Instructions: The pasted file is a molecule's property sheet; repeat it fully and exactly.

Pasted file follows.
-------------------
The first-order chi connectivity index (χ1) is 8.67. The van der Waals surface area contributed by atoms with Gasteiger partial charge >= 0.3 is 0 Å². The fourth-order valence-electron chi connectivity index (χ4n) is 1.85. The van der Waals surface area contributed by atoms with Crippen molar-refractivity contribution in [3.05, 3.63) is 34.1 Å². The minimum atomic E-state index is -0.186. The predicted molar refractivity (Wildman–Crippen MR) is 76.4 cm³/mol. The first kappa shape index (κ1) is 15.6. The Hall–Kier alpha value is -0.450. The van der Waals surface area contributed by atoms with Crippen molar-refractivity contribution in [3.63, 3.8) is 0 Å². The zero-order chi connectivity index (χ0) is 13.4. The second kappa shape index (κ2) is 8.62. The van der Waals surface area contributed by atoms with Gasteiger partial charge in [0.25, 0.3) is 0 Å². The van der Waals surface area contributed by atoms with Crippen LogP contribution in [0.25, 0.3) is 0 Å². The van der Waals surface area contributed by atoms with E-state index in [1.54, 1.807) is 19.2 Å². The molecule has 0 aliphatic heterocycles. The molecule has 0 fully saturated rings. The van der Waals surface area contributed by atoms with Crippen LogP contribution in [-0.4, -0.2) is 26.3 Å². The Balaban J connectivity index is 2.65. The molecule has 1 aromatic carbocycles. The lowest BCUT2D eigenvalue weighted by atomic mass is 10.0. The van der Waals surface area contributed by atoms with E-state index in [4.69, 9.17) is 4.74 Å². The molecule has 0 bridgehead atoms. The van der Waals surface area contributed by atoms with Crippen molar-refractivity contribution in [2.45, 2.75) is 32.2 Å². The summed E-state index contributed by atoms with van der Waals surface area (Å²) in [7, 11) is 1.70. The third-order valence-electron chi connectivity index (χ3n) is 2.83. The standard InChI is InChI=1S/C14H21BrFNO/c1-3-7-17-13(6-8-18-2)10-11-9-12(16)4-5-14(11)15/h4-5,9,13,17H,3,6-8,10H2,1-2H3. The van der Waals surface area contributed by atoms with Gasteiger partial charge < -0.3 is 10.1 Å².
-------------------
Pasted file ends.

The first-order chi connectivity index (χ1) is 8.67. The van der Waals surface area contributed by atoms with Gasteiger partial charge >= 0.3 is 0 Å². The fourth-order valence-electron chi connectivity index (χ4n) is 1.85. The van der Waals surface area contributed by atoms with Crippen molar-refractivity contribution in [3.05, 3.63) is 34.1 Å². The minimum atomic E-state index is -0.186. The predicted molar refractivity (Wildman–Crippen MR) is 76.4 cm³/mol. The first kappa shape index (κ1) is 15.6. The Hall–Kier alpha value is -0.450. The van der Waals surface area contributed by atoms with Crippen molar-refractivity contribution in [3.63, 3.8) is 0 Å². The zero-order chi connectivity index (χ0) is 13.4. The second kappa shape index (κ2) is 8.62. The van der Waals surface area contributed by atoms with Gasteiger partial charge in [0.25, 0.3) is 0 Å². The van der Waals surface area contributed by atoms with Crippen LogP contribution in [0.25, 0.3) is 0 Å². The van der Waals surface area contributed by atoms with E-state index in [1.54, 1.807) is 19.2 Å². The molecule has 0 aliphatic heterocycles. The molecule has 0 fully saturated rings. The van der Waals surface area contributed by atoms with Crippen LogP contribution in [-0.4, -0.2) is 26.3 Å². The Balaban J connectivity index is 2.65. The molecule has 1 aromatic carbocycles. The lowest BCUT2D eigenvalue weighted by atomic mass is 10.0. The van der Waals surface area contributed by atoms with E-state index in [4.69, 9.17) is 4.74 Å². The molecule has 0 bridgehead atoms. The van der Waals surface area contributed by atoms with Crippen molar-refractivity contribution in [2.45, 2.75) is 32.2 Å². The summed E-state index contributed by atoms with van der Waals surface area (Å²) in [7, 11) is 1.70. The third-order valence-electron chi connectivity index (χ3n) is 2.83. The standard InChI is InChI=1S/C14H21BrFNO/c1-3-7-17-13(6-8-18-2)10-11-9-12(16)4-5-14(11)15/h4-5,9,13,17H,3,6-8,10H2,1-2H3. The van der Waals surface area contributed by atoms with Gasteiger partial charge < -0.3 is 10.1 Å².